Programs aim to help autistic kids

Programs aim to help autistic kids

Amy and Jason Shafron’s 6-year-old, Noah, loves Sundays. Not because there’s no school that day, but because there’s Sunday Friends and Fun at the YM-YWHA of North Jersey in Wayne for 3- to 9-year-olds on the autism spectrum.

Sunday Friends and Fun is set to begin again on Feb. 10 and run through May, but when its previous session ended it was not clear if funding would be available for the grant-subsidized program to continue. So Amy Shafron helped create a similar program to debut Jan. ‘0 at the Bergen County YJCC in Washington Township.

With instances of autism on the rise, two such programs in North Jersey will likely be welcomed by parents, said Barbara Zitcer, early childhood/kindergarten enrichment director at the Wayne Y.

The eight-week pilot program at the YJCC, dubbed "Sunday FUNday," will meet every other week for two hours, starting at 10:30 a.m. Jan. ‘0. Geared toward autistic 3- to 8-year-olds — including those with Asperger’s syndrome — the program will be directed by Lisa Lawler. Her experience in the field includes behavior specialization, in-home therapy, and early intervention.

"This program prioritizes social skills," said Lawler. "Children on the autistic spectrum have a great deal of trouble with socialization. We have selected four recreational activities: cooking and snack, art, music, and movement. Each of these activities will provide fun forums for the children to practice social skills such as greeting peers, asking and responding, sharing, and paying attention."

"Children who participate in school-based programs have only so many of their needs addressed," added Gina Wellington, assistant director of youth services and special needs coordinator at the YJCC. "They need living and social skills on a regular basis. Although most of these kids are very bright, they don’t understand the nuances of their behavior. The sooner they start working on these skills the better their chances for success in life."

Shafron, a Wyckoff resident, is particularly excited about the "snack attack" segment, because although there are several cooking schools for children in North Jersey, none are appropriate for children with autism. "They will cook and make their own snacks," she said. "It’s so novel; I have never seen anything like it."

Jason Shafron took Noah to an orientation session for Sunday FUNday and said his son "seemed to be really engaged in the whole process. He liked moving from class to class and being with other kids. In gymnastics he was really pushing it; he did a whole obstacle course."

The Shafrons said the program is beneficial not only for their son but also for themselves and their 4-year-old, Ezra. "I look around at my friends with kids, and they’re all doing family activities that are harder for us to do, so it’s such a blessing that these programs are available now," said Amy Shafron, "even just so that the parents can have two hours to spend with their other kids or to work out at the Y. There are so few breaks for us. "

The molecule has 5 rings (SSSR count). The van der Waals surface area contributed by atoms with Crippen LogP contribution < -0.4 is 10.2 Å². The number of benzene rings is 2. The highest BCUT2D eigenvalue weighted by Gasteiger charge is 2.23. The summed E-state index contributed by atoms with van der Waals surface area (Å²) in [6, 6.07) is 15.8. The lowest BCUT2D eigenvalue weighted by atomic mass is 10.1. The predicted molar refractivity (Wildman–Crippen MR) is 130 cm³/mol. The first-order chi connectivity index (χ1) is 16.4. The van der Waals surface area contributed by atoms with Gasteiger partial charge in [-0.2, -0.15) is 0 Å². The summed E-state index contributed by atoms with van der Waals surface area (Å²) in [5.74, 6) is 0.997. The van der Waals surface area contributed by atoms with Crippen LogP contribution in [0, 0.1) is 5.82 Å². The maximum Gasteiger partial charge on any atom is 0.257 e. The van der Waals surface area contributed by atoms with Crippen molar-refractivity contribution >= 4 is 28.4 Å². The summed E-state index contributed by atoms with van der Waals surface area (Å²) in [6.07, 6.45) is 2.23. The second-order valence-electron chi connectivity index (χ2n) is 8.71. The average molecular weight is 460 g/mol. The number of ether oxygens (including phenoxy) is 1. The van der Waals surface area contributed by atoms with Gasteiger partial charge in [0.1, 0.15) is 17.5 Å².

Sunday FUNday can accommodate a maximum of ‘4 children — four groups of up to six children, each supervised by a specialist and two assistants. Lawler and the other specialists are trained in Applied Behavior Analysis, a widely used educational approach for autistic children.

The program costs $400 for eight sessions, for both members and non-members. For more information or to register, contact Wellington at (’01) 666-6610, ext. ’68, or


Sunday Friends and Fun, now in its eighth year, meets every Sunday from 10:30 to 1′:30. Children participate in 30-minute classes in music, art, physical education, and social skills, each under the direction of a special-education professional along with a support staff of college and high school students.

"These professionals include teachers, behaviorists, social workers, and occupational and music therapists who work with autistic children," said Zitcer. "During the two hours, we provide a Parents’ Room with a clinical social worker to facilitate information sharing and group support. We also have a bimonthly sibling support group."

Sunday Friends and Fun, which can accommodate 36 children, costs $315 for 10 sessions for both members and non-members; the support groups are free. Registration is open until Jan. ‘7. Call Zitcer at (973) 595-0100, ext. ’47 or e-mail her at for details and application forms.

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